He did his M.A. with Honours in English in 1942 from University of Bombay. He stood First Class First in the first and second L.L.B. examination in 1943 & 1944 respectively. He also stood first in the Advocate Examination of the Bombay High Court in 1946.
He started his professional career as a guest lecturer in Government Law College, Bombay from 1949 to 1952. Subsequently, he served as Honorary Professor of the College for several years. He was a Member of the First & Second Law Commission, of India in 1955 & 1958 respectively. In 1975, he was voted an Honorary Member of The Academy of Political Science in New York, United States, in acknowledgment of his exceptional public service and well-known contributions to the betterment of political science.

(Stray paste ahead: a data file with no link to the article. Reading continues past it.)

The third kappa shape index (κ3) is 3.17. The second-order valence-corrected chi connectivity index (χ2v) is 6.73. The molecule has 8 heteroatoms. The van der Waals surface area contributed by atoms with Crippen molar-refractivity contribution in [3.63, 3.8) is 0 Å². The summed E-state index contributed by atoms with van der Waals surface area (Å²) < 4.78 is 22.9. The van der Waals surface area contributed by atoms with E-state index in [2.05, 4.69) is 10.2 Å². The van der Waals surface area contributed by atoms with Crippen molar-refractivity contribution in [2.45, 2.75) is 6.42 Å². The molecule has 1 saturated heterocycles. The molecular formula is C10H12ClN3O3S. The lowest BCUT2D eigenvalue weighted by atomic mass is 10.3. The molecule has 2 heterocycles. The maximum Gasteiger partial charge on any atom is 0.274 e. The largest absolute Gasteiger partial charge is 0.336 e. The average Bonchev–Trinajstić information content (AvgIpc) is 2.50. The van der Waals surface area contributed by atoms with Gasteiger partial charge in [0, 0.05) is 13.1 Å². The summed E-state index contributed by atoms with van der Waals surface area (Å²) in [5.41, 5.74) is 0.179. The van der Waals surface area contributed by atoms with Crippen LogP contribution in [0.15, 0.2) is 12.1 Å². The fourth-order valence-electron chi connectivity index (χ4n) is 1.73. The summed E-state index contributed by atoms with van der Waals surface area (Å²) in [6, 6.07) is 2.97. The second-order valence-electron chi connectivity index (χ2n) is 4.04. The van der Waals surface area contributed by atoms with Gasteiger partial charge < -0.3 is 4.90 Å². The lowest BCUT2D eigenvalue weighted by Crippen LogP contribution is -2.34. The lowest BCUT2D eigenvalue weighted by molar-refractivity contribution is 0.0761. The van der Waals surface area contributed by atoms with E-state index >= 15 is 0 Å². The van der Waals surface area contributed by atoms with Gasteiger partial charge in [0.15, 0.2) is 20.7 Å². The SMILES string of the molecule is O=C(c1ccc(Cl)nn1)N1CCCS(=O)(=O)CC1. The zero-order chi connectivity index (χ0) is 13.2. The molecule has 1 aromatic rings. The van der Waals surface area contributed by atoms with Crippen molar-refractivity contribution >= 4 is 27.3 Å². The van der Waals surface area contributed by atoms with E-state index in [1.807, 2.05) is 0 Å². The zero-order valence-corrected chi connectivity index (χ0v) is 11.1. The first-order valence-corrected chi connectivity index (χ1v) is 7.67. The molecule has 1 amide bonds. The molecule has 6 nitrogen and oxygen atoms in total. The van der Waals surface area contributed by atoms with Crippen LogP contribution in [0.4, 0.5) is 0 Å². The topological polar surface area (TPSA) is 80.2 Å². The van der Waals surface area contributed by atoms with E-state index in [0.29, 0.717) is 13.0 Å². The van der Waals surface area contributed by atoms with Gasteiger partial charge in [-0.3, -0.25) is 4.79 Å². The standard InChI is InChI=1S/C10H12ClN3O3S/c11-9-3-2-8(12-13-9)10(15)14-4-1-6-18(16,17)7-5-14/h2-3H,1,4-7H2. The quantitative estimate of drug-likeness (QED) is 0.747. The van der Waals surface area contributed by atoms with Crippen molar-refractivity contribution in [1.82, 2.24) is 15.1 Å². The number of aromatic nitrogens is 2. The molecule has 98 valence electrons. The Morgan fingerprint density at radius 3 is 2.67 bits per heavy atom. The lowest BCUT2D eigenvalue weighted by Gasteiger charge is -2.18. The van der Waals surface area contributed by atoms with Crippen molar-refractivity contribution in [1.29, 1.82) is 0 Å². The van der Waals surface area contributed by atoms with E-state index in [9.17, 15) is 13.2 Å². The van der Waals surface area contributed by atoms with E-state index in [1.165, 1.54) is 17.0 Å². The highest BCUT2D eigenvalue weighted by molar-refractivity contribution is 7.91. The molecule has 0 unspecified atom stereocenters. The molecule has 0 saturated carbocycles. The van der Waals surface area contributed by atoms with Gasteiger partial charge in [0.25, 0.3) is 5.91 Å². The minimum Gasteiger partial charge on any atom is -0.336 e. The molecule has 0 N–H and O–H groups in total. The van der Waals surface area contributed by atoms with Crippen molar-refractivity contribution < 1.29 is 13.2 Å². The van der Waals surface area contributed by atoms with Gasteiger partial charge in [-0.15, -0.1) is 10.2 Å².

Palkhivala's post-Budget articulation in Bombay since 1958 have drawn national awareness and the public during his later addresses rose heavily. All those speeched were delivered unscripted. Though he was the finest jurist and intellectual of the country and was referred some times as "the conscience-keeper of the nation", he is an incarnation of humility.
He has fought a number of historical cases in the Premier Courts of India and abroad. Palkhivala affluently argued in front of the Supreme Court of India the cases, which proclaimed the fundamental rights of minorities to initiate and administer religious institutions of their selection and to choose the language in which education should be communicated. Most of the cases that were argued by him were without charging any money and he did it as a matter of service to the nation.